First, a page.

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Nano Lett. 2017 Dec 13;17(12):7207-7212. doi: 10.1021/acs.nanolett.7b02302. Epub 2017 Nov 15.

The Role of Nanoparticle Design in Determining Analytical Performance of Lateral Flow Immunoassays.

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Department of Mechanical Engineering, University of Minnesota , 111 Church Street SE, Minneapolis, Minnesota 55455, United States.
Institution of Biomaterials and Biomedical Engineering & Terrence Donnelly Center for Cellular and Biomolecular Research, University of Toronto , 160 College Street, Toronto, Ontario 3E1, Canada.
The Key Laboratory of Biomedical Information Engineering of Ministry of Education, School of Life Science and Technology, Bioinspired Engineering and Biomechanics Center (BEBC), Xi'an Jiaotong University , Xi'an 710049, China.
Department of Medicine, Microbiology Research Facility (MRF), University of Minnesota , 689 SE 23rd Avenue, Minneapolis, Minnesota 55455, United States.
Department of Biomedical Engineering, University of Minnesota , 312 Church Street SE, Minneapolis, Minnesota 55455, United States.


Rapid, simple, and cost-effective diagnostics are needed to improve healthcare at the point of care (POC). However, the most widely used POC diagnostic, the lateral flow immunoassay (LFA), is ∼1000-times less sensitive and has a smaller analytical range than laboratory tests, requiring a confirmatory test to establish truly negative results. Here, a rational and systematic strategy is used to design the LFA contrast label (i.e., gold nanoparticles) to improve the analytical sensitivity, analytical detection range, and antigen quantification of LFAs. Specifically, we discovered that the size (30, 60, or 100 nm) of the gold nanoparticles is a main contributor to the LFA analytical performance through both the degree of receptor interaction and the ultimate visual or thermal contrast signals. Using the optimal LFA design, we demonstrated the ability to improve the analytical sensitivity by 256-fold and expand the analytical detection range from 3 log10 to 6 log10 for diagnosing patients with inflammatory conditions by measuring C-reactive protein. This work demonstrates that, with appropriate design of the contrast label, a simple and commonly used diagnostic technology can compete with more expensive state-of-the-art laboratory tests.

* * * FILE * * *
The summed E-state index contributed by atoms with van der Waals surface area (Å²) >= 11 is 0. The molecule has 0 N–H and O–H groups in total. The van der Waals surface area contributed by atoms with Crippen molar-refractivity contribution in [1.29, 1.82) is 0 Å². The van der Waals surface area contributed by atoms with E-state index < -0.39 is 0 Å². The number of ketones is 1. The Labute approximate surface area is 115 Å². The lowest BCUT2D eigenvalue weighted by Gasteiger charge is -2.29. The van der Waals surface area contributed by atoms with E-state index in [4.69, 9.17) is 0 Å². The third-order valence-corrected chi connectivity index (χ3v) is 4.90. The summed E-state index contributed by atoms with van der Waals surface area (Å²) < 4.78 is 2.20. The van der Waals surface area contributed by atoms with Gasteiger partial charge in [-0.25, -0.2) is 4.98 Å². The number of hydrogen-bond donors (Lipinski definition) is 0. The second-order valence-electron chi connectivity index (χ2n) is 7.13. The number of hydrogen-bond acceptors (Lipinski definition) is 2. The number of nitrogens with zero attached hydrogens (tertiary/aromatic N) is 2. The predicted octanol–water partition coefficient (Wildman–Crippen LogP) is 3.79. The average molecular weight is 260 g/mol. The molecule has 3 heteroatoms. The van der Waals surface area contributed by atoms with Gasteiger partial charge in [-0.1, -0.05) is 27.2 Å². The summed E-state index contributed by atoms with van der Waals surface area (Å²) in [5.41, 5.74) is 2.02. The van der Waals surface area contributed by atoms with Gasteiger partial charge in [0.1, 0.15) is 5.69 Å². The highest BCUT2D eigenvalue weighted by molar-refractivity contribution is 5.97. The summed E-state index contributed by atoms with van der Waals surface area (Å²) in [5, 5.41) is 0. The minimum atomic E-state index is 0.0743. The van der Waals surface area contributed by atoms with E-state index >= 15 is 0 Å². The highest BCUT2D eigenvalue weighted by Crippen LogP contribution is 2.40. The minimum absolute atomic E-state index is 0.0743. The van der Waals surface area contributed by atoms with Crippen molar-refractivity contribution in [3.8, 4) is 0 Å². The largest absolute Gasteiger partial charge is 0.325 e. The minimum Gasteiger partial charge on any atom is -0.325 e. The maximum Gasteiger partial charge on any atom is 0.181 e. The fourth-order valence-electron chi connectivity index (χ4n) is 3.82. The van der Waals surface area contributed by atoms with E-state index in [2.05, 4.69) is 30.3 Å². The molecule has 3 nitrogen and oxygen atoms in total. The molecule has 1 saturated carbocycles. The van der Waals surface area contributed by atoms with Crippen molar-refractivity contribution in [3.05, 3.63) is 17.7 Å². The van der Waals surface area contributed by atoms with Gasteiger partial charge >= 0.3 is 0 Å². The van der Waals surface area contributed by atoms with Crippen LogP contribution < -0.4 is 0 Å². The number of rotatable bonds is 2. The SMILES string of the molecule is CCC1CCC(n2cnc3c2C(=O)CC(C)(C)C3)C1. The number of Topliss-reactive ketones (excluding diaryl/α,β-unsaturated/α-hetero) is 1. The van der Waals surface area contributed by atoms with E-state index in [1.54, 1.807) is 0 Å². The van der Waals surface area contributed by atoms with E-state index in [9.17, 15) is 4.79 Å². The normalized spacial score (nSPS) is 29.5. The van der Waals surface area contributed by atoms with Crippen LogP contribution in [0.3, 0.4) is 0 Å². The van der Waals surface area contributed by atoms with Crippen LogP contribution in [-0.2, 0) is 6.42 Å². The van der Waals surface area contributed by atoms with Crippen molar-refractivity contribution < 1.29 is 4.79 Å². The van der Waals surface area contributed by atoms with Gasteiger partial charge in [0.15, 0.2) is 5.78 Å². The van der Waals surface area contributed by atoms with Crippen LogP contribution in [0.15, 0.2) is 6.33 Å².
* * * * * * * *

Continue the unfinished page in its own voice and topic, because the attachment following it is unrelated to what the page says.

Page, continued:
C-reactive protein; Gold nanoparticles; immunoassay; size dependent; thermal contrast

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